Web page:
Though it’s not finalized, intercity buses such as Greyhound and Peter Pan, will likely be moved to the plaza’s perimeter, possibly on Exchange Street.
Many in attendance at the July 10 public hearing feared RIPTA’s service in Kennedy Plaza would be negatively affected by the redesign. Ele Felaco, a longtime RIPTA rider, said that as she gets older, transferring quickly from one bus to another in Kennedy Plaza has become more difficult. She fears she will miss her busses if they are spread around the periphery of the square. “And what about when it snows?” she asked, “will the sidewalks be cleared?”
Mark Therrien, RIPTA’s assistant general manager of planning, acknowledged that her issues were legitimate and assured her that RITPA and the city were working together to minimize impacts on riders. In the past, RIPTA officials have mentioned grouping bus routes logically to cut down on transfer distances.
Barry Schiller, a vocal and respected supporter of public transportation, questioned the panel about adequate bus shelters in the plaza. Bonnie Nickerson, from the city’s Department of Planning & Development, moderated the question-and-answer session. She said the number of bus shelters in the plaza would increase despite the reduced number of berths.
Randall Rose, of the bus advocacy group RIPTA Riders, questioned the city’s ability to keep riders safe after berths were decentralized. He worried that police would be spread thin and unable to patrol the berths on the perimeter of the park. Rose also noted that changing the traffic flow around the park could negatively effect fire truck routes through the city.
Nickerson noted that the Police and Fire departments have been included in the processes and are able to voice concerns as they arise.
Greg Gerritt, director of Prosperity for R.I., accused the city of trying to displace the homeless population from the park by gentrifying the area. “Where are the people who currently spend hours each day in the park going to go?” he asked.
Nickerson said there would be more seating for people who spend hours each day in the park, and that the goal of the project wasn’t to exclude people from the park but to invite more people in.
Cliff Wood, executive director of the Downtown Providence Parks Conservancy, also pushed back against Gerritt’s claim, saying anyone who uses the space well, by allowing others to use it freely as well will be welcome in the park. “Is this going to be a democratic space? Absolutely,” Wood said.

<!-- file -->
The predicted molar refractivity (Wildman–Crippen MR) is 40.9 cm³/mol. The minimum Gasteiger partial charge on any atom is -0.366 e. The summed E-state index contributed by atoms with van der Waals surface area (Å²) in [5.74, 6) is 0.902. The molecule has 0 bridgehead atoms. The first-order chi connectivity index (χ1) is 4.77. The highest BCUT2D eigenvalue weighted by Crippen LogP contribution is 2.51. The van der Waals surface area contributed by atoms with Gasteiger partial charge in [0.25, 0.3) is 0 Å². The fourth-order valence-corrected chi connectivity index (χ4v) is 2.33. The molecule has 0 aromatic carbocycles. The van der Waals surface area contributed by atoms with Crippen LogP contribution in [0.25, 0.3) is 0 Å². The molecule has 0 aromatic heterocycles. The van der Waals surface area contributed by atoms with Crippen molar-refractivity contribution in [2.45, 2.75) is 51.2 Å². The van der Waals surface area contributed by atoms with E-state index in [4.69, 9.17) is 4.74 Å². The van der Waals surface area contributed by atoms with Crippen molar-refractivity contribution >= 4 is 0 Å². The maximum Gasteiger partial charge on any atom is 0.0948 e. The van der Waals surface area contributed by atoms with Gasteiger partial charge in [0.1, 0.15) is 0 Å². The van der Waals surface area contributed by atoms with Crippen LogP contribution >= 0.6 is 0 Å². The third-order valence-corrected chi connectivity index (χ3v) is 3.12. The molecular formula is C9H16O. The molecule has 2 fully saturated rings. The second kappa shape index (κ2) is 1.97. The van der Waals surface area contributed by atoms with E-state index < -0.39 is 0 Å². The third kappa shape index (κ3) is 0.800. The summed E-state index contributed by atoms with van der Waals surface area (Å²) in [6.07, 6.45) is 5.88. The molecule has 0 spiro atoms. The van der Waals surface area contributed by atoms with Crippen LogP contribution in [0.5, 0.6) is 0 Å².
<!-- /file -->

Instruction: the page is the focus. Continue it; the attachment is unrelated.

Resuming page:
The city plans to finalize its designs for Phase 3 of the Downtown Circulator by this fall. It expects to begin work on Kennedy Plaza in March 2014 and complete work in Kennedy Plaza in June 2014. All projects are scheduled to be completed in 2015.
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I'm appreciative of coverage of this event. I agree thr city's palns will help pedestrians.
However, as Kennedy Plaza is so important to the future of our transit system, it is important to bus passengers and all who see transit's potential to help our environment and economy, that this be done right. Issues for transit riders include months of disruption during construction, 4 fewer bus stops that constrain scheduling and any possible future expansion, dispersal of bus stops that leave some passengers further from the waiting room, bathrooms, security, schedules, information and transfers, the lack of provision so far for intercity buses, and the lack of assured funding for additional shelters.
Also, with Exchange Terrace going two-way, there will be THREE eastbound auto routes thru the Plaza. Thus Washington St is not needed for auto traffic and could be used instread for more bus berths, intercity buses, and the trolleys, thus the possibility of connecting Burnside Park and the skating rink into big public space. But the city seems unwilling to inconvenience thru-traffic motorists by asking them to use the sides of the Plaza instead of a straight route thru the center, undermining their claim that they want a grand pedestrian oriented square.
That said, there is the potential for the Plaza to be a better place that can also help in the redevelopment of the center city.
If one views this through the lens of the class war the rich on conducting against the rest of us the Kennedy Plaza project can be read as the rich attempting the remove the poor from a public space so the rich can more easily occupy it while the poor are simply shuttled to the side. The question that will not be answered is where can the poor go that allows them to connect so readily with their community?